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George B Rabb

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George Rabb

George B. Rabb wwwhumansandnatureorgfilebinimagesboardRabb

University of Michigan, College of Charleston

Remembering george b rabb

George Bernard Rabb (January 2, 1930 in Charleston, South Carolina – July 27, 2017 in Chicago, Illinois) was an American zoologist, and the former director of the Brookfield Zoo from 1976 until 2003. Rabb's pioneering work led the zoo toward its current position as a conservation center, a concept Rabb has championed for zoos everywhere. He joined Brookfield Zoo in 1956 as curator of research. Rabb created the zoo's Education Department and was instrumental in the use of naturalistic exhibitry to provide visitors with environmental immersion experiences throughout the zoo. Dr. Rabb had affiliations with conservation associations worldwide and is a respected spokesman on wildlife conservation issues. He won the 1996 Heini Hediger Award, 1997 Silver Medal (Zoological Society of London), and 2008 Lifetime Achievement Award (National Conference on Science, Policy and the Environment).



Rabb graduated from the College of Charleston with a BS in Biology, and from the University of Michigan with an MS and PhD in Zoology. He helped start the International Species Information System. He was chairman of the IUCN Species Survival Commission from 1989 to 1996 and later served as a board member for the Center for Humans and Nature as well as for the Illinois State Museum. Rabb published widely on such topics as the evolutionary relationships of viperid snakes, behavioral development in okapi, social behavior in captive wolf packs, and breeding behavior of pipid frogs. He founded the Declining Amphibian Populations Task Force and was active in amphibian conservation issues with the Amphibian Survival Alliance and the Amphibian Ark.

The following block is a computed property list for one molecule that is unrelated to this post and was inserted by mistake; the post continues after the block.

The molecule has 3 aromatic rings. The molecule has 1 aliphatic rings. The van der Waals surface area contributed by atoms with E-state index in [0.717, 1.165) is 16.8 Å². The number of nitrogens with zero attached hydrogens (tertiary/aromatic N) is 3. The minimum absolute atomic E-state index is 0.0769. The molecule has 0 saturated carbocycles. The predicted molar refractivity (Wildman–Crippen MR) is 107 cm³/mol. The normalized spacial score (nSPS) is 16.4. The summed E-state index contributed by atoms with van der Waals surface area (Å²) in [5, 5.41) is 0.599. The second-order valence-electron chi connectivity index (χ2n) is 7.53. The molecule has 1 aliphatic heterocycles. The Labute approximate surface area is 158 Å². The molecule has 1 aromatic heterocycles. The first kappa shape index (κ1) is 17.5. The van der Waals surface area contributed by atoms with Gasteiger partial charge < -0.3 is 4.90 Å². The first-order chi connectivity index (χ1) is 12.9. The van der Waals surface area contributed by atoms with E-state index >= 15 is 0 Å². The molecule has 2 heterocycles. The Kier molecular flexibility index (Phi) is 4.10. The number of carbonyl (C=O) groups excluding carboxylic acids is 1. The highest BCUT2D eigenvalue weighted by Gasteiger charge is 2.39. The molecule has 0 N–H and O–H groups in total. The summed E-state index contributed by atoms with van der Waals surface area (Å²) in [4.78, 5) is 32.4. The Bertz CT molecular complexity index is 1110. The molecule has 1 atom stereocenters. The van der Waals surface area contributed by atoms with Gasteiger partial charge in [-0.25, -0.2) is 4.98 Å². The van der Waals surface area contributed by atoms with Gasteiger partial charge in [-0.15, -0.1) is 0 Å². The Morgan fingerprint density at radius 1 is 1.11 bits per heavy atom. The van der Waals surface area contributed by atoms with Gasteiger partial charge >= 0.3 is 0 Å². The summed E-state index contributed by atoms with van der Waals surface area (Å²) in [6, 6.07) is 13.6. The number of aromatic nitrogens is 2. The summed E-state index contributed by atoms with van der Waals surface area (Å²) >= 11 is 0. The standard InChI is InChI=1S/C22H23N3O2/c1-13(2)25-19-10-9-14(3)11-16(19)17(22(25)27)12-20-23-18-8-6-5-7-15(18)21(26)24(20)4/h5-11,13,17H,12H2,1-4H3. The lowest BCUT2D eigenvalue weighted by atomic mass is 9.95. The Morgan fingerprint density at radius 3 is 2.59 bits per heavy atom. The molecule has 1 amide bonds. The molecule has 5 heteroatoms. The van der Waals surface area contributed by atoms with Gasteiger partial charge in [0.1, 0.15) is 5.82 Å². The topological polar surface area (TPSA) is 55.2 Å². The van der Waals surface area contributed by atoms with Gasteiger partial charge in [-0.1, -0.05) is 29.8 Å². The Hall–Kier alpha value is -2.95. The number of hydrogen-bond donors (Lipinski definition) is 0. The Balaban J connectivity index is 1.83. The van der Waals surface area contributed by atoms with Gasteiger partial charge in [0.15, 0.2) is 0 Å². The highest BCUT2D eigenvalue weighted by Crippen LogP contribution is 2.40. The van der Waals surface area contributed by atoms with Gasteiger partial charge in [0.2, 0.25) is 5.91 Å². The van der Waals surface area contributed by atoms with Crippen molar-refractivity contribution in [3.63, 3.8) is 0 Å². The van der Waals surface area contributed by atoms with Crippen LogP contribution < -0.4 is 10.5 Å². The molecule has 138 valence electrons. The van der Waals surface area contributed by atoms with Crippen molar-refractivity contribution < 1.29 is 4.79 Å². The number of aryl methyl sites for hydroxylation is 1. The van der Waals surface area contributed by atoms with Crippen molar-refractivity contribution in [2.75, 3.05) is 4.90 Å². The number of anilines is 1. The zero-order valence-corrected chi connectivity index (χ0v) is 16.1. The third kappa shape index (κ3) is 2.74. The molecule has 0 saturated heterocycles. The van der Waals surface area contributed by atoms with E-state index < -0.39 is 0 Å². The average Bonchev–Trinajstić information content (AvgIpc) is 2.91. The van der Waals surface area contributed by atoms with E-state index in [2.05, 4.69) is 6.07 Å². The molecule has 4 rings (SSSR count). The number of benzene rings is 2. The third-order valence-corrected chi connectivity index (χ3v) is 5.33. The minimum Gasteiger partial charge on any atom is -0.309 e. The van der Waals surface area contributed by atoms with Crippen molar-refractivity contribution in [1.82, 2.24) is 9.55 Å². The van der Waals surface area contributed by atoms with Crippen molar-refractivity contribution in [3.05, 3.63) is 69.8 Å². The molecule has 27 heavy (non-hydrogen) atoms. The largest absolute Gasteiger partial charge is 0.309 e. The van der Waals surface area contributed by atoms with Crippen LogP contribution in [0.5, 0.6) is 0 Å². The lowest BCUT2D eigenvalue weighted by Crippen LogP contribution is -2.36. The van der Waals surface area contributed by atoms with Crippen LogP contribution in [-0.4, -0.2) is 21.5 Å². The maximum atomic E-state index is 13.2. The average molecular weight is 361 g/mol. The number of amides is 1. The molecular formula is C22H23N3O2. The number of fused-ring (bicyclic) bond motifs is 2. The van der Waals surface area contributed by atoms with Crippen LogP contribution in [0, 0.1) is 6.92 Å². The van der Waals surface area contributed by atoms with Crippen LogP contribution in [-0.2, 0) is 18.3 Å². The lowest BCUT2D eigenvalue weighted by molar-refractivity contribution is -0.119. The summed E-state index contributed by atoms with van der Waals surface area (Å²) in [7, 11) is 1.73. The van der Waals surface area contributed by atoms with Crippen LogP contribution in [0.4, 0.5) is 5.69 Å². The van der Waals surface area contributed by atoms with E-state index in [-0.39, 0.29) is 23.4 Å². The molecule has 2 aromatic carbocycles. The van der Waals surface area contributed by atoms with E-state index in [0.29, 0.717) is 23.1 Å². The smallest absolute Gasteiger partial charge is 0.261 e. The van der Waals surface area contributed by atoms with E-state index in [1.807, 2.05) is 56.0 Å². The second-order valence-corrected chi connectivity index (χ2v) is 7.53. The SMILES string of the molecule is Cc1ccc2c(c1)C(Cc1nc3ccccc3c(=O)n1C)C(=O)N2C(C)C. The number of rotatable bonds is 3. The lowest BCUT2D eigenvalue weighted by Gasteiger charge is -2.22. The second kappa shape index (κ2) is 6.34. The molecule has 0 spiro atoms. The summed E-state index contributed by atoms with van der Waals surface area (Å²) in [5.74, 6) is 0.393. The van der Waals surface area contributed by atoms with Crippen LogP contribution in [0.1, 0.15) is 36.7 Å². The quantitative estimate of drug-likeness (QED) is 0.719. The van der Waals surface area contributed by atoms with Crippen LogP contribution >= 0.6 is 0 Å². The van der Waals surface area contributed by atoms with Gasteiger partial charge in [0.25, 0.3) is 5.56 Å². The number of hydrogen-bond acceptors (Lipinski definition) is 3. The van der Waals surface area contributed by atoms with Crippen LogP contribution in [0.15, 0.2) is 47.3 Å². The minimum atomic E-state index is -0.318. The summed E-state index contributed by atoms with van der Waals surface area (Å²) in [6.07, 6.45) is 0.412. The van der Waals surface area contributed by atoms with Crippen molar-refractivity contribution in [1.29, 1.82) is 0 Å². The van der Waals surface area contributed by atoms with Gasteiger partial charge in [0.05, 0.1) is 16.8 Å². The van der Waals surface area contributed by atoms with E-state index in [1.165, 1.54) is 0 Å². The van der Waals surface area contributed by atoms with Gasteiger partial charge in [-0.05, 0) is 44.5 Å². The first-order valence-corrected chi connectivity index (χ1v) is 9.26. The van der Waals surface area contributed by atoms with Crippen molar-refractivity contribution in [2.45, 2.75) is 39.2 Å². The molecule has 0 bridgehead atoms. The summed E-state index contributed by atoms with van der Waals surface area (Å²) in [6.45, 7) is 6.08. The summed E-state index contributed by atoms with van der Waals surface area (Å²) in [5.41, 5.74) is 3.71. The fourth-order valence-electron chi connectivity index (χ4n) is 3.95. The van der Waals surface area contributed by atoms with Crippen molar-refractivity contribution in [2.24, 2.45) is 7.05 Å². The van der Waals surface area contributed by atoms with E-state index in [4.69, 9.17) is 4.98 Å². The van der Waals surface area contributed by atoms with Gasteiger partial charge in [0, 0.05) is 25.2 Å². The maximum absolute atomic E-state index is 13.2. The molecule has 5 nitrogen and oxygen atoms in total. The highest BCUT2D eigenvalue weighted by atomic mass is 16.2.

The Chicago Zoological Society's Rabb Conservation Medal is named for him. Two amphibians are named for him, Guatemalan bromeliad salamander (Dendrotriton rabbi) and Rabbs' fringe-limbed treefrog (Ecnomiohyla rabborum), the latter also honoring his wife Mary S. Rabb, hence the plural form rabborum.

Rabb died on July 27, 2017 in Chicago after heart surgery as a result of a brief illness. He was 87 years old.


George B. Rabb Wikipedia